The NHS at 70

Post by Joyce Hopewell

The National Health Service (NHS) in Britain is 70 years old.

It was first rolled out as a service on 5th July 1948 at Park Hospital, Manchester. The chart is set up for noon; there’s no way of knowing exactly when the NHS was actually “switched on”

The NHS is said to be the envy of the world, yet it has come in for much criticism over the past few years and is a large bone of contention in the current messy Brexit negotiations, having been used as bait to lure potential Leave voters. Large sums of money were promised for the NHS if Britain voted to leave the EU; subsequent truths came to light after the vote. There was to be no extra, promised, money for the NHS from that source.

My own experience of it as a patient and parent is that it is a highly professional service. We should celebrate it, cherish it and keep it. The NHS was created under Clement Attlee’s Labour government after the Second World War; Aneurin Bevan, the Health Minister, was its chief architect. Up until then, all health services had to be paid for.

Efficiency Triangle

What clues does the chart give about the NHS? The shaping/motivation is Dynamic, indicating a flexibility, the urge to change and move on and the ability to adapt to changes along the way. This is true beyond doubt. The NHS has embraced technology, and the life-saving techniques now available in hospitals and health care would probably seem like pure sci-fi to the NHS nurses and doctors in its early days.

The colour balance in the chart is 4 red: 1 green: 3 blue. Red dominates, in the form of the Efficiency triangle, suggesting the NHS has always been an active, hard-working entity. This could be reflected in the long hours that junior doctors work, and the long shifts worked by nurses. If this were the chart of a person, I’d be wanting to explore the lack of green aspects. These bring awareness, the gathering of information and ability to think, ponder and use ideas. The chart is short changed here, with the emphasis on red/blue aspects. These together give a more either/or approach – things tend to be seen in black and white with few shades of grey, and it may be that the NHS has had to tread water furiously at times, just to keep going. The introduction of performance targets doesn’t allow much space or time to be “green”. Patient care and quality time spent with those receiving care can suffer here.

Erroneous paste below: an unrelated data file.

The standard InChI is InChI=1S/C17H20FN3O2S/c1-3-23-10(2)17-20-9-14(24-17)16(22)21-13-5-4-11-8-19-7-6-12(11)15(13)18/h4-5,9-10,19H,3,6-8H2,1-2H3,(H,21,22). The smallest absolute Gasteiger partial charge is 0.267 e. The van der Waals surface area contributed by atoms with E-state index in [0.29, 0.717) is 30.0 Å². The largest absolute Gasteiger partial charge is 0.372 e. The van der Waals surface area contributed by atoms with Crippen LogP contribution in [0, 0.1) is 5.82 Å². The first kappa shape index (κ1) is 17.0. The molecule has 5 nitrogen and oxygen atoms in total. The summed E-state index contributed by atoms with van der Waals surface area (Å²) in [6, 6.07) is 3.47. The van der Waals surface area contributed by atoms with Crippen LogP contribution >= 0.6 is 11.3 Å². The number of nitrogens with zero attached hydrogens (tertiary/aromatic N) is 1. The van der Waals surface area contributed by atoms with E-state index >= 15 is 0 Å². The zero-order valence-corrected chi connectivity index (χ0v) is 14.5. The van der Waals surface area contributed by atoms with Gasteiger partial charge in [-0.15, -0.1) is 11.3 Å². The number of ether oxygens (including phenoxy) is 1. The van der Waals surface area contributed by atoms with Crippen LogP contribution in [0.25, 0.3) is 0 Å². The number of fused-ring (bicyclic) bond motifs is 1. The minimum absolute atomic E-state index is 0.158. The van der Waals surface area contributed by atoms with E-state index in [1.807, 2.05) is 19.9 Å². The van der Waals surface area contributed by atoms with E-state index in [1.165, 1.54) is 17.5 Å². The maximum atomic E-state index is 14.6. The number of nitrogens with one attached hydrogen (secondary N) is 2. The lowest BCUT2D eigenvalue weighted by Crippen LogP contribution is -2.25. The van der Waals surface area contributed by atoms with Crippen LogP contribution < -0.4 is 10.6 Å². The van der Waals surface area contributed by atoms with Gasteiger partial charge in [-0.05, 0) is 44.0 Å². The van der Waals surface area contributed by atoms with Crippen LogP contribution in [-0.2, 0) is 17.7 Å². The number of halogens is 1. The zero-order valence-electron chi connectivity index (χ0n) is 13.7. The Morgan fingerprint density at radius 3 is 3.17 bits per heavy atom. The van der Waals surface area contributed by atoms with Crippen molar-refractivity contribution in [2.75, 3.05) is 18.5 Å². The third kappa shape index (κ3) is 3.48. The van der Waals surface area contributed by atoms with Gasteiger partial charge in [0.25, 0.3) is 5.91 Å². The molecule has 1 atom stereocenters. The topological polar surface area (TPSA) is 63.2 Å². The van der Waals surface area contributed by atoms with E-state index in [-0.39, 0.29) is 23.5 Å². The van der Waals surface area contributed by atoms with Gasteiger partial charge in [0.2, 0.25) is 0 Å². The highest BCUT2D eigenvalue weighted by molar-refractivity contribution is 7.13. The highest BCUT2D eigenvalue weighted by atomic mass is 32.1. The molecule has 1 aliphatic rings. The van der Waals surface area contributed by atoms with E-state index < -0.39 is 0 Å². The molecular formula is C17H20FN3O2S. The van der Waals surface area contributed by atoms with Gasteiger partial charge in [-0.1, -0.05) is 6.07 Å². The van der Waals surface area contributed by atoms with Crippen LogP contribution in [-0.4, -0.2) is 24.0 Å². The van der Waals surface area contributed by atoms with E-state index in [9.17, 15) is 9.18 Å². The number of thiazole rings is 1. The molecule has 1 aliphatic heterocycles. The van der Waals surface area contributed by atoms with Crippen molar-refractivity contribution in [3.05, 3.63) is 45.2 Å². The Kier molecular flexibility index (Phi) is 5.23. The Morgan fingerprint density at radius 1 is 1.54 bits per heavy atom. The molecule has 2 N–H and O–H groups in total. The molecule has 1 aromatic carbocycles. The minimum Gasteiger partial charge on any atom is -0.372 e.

The stellium of Moon, Mercury, Venus and Uranus are all part of both the red Efficiency triangle and the red/blue Ambivalence figure and suggest a blend of creative ideas laced with a need to care. In the Efficiency triangle these planets oppose Jupiter, holding in tension the active “doing” energy ready to be released by Mars at the apex. Mars will deliver the goods in the form of the service itself and the hard work that is required to maintain high standards. Jupiter is the somewhat lonely tension ruler of the chart, but is an important significator of the ability to learn and gather wisdom through first hand experience.

There is one linear aspect, the one-way red square between Sun and Neptune. This speaks to me of the ideals of the NHS, the original premise on which it was founded – to offer health care free for all with there no longer being the need to pay. Yet Neptune is comparatively isolated and relies on the caring Cancerian Sun being awake and aware, always with an ear open to heed the selfless and compassionate ideals of which Neptune might whisper.

With no time of “birth” to work with, it’s impossible to say exactly what might be taking place in the NHS chart’s Age Progression. However, in general terms we do know that age 70 puts the hand of the LifeClock on the 12th House Low Point, with the mutable zone approaching and the AC in sight. This could herald a sense of optimism in the face of challenges and the need to refresh and renew in many areas of the service. A new orientation is called for; the planets in the strong stellium spanning the Signs of Cancer and Libra, together with the energy of the Efficiency triangle, could be instrumental in helping the NHS face this new phase with courage, optimism and considerable clout.

Featured image shows Aneurin Bevan, chief architect of the NHS